• Two thirds of all salespeople DO NOT meet their sales quotas.
  • More than half of all salespeople have a closing ration under 40% on qualified opportunities.
  • Only 46% of salespeople feel their pipeline is accurate.

While there may be other reasons for these staggering findings, one easy point of attack is to find out how much time your salespeople are actually selling. A simple exercise is to have them log their time for a week. It is a real eye opener.

Next, as a sales manager, you can act as a filter for requests coming from other departments. If it takes time away from your salespeople selling and is not critical, postpone, reject or deflect such projects. Think of the increase in revenue if your salespeople were able to spend even 10% more time in front of customers.

When we look at key account selling, so much depends on salespeople developing strategies, meeting multiple contacts within the customer’s organization, staying in contact with multiple decision makers and maintaining a multi-level relationship.  That is a monumental task if you only devote 30% of your time to it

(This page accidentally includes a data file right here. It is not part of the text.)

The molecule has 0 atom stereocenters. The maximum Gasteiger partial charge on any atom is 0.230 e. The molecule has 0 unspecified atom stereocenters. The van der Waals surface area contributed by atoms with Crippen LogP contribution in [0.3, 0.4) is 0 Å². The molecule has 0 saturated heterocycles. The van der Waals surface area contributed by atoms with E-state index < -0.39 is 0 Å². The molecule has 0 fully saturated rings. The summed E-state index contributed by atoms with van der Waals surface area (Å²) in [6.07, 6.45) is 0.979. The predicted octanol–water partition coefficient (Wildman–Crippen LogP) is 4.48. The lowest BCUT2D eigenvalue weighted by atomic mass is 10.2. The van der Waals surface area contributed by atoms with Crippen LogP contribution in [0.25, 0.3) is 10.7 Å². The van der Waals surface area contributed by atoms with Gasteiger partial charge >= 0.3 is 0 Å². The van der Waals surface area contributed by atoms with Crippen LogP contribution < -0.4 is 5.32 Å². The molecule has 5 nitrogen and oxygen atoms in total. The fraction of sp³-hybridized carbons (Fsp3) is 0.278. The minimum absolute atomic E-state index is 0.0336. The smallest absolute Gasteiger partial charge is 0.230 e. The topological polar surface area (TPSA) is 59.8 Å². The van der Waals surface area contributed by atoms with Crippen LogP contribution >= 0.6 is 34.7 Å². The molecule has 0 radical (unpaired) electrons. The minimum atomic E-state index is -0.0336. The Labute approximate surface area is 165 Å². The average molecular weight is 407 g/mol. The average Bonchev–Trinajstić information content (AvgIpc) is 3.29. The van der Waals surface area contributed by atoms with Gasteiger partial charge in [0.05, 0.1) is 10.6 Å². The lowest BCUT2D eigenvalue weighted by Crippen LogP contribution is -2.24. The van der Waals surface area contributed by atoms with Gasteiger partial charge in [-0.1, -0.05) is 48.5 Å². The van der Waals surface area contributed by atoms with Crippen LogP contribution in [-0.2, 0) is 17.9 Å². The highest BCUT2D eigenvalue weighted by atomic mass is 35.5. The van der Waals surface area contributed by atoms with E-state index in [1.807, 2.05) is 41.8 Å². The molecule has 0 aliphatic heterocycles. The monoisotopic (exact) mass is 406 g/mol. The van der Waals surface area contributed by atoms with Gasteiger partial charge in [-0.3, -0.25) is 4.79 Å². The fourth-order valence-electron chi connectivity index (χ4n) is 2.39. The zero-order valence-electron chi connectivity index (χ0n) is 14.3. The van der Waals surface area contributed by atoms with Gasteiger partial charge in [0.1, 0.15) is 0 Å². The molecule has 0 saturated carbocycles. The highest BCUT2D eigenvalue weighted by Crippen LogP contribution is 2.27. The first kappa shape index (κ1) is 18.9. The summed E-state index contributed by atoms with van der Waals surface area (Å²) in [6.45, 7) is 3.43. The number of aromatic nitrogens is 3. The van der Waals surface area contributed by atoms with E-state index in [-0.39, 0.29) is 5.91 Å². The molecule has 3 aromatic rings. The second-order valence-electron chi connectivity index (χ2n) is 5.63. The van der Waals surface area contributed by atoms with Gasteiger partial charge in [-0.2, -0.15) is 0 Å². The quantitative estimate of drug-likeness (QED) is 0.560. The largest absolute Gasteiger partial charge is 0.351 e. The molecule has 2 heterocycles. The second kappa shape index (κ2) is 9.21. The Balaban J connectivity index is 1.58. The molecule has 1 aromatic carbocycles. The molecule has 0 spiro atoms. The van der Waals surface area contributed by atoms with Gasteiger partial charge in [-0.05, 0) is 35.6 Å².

8 Steps to Effective Time Management in the C-Suite

Time and again people in leadership roles tell me how they simply cannot find the time to get all the things done in the time available (day, week, month, quarter, year, etc.). And what ultimately suffers the most is their personal/family life, which results in a sense of being stressed out.

So, with this in mind, I offer you what has worked for me for more than 30 years…

Frank’s Simple Time-Recovery Formula

  1. Make a list of all the things you personally do.